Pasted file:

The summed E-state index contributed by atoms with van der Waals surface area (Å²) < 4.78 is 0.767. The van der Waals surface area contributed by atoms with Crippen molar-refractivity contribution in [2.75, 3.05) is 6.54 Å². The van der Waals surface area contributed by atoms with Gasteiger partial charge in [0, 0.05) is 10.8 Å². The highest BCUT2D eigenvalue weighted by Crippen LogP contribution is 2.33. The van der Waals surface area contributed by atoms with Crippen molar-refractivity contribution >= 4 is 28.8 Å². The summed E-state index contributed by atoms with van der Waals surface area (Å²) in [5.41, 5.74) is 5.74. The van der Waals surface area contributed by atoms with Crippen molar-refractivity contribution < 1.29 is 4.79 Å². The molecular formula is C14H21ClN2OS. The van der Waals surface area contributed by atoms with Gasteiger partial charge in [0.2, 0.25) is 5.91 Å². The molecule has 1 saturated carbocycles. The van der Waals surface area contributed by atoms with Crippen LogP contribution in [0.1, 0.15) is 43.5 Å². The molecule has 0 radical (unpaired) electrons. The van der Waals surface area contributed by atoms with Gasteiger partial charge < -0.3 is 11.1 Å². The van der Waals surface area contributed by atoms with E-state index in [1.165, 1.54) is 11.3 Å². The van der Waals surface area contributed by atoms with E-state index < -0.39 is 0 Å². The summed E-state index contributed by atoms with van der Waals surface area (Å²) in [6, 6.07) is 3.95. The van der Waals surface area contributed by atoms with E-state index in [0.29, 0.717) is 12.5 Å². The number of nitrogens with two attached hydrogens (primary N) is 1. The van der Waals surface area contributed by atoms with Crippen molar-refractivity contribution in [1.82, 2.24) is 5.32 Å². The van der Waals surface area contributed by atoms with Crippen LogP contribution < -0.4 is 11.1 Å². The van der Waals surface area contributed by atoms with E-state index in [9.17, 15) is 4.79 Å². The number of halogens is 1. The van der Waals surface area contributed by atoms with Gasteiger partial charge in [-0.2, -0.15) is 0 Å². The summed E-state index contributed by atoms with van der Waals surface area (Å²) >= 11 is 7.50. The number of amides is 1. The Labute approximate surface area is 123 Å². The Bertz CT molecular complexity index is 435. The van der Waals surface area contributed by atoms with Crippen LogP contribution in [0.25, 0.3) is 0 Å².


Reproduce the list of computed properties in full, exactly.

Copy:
The summed E-state index contributed by atoms with van der Waals surface area (Å²) < 4.78 is 0.767. The van der Waals surface area contributed by atoms with Crippen molar-refractivity contribution in [2.75, 3.05) is 6.54 Å². The van der Waals surface area contributed by atoms with Gasteiger partial charge in [0, 0.05) is 10.8 Å². The highest BCUT2D eigenvalue weighted by Crippen LogP contribution is 2.33. The van der Waals surface area contributed by atoms with Crippen molar-refractivity contribution >= 4 is 28.8 Å². The summed E-state index contributed by atoms with van der Waals surface area (Å²) in [5.41, 5.74) is 5.74. The van der Waals surface area contributed by atoms with Crippen molar-refractivity contribution < 1.29 is 4.79 Å². The molecular formula is C14H21ClN2OS. The van der Waals surface area contributed by atoms with Gasteiger partial charge in [0.2, 0.25) is 5.91 Å². The molecule has 1 saturated carbocycles. The van der Waals surface area contributed by atoms with Crippen LogP contribution in [0.1, 0.15) is 43.5 Å². The molecule has 0 radical (unpaired) electrons. The van der Waals surface area contributed by atoms with Gasteiger partial charge < -0.3 is 11.1 Å². The van der Waals surface area contributed by atoms with E-state index in [1.165, 1.54) is 11.3 Å². The van der Waals surface area contributed by atoms with E-state index < -0.39 is 0 Å². The summed E-state index contributed by atoms with van der Waals surface area (Å²) in [6, 6.07) is 3.95. The van der Waals surface area contributed by atoms with E-state index in [0.29, 0.717) is 12.5 Å². The number of nitrogens with two attached hydrogens (primary N) is 1. The van der Waals surface area contributed by atoms with Crippen molar-refractivity contribution in [1.82, 2.24) is 5.32 Å². The van der Waals surface area contributed by atoms with Crippen LogP contribution < -0.4 is 11.1 Å². The van der Waals surface area contributed by atoms with E-state index in [9.17, 15) is 4.79 Å². The number of halogens is 1. The van der Waals surface area contributed by atoms with Gasteiger partial charge in [-0.2, -0.15) is 0 Å². The summed E-state index contributed by atoms with van der Waals surface area (Å²) >= 11 is 7.50. The number of amides is 1. The Labute approximate surface area is 123 Å². The Bertz CT molecular complexity index is 435. The van der Waals surface area contributed by atoms with Crippen LogP contribution in [0.25, 0.3) is 0 Å².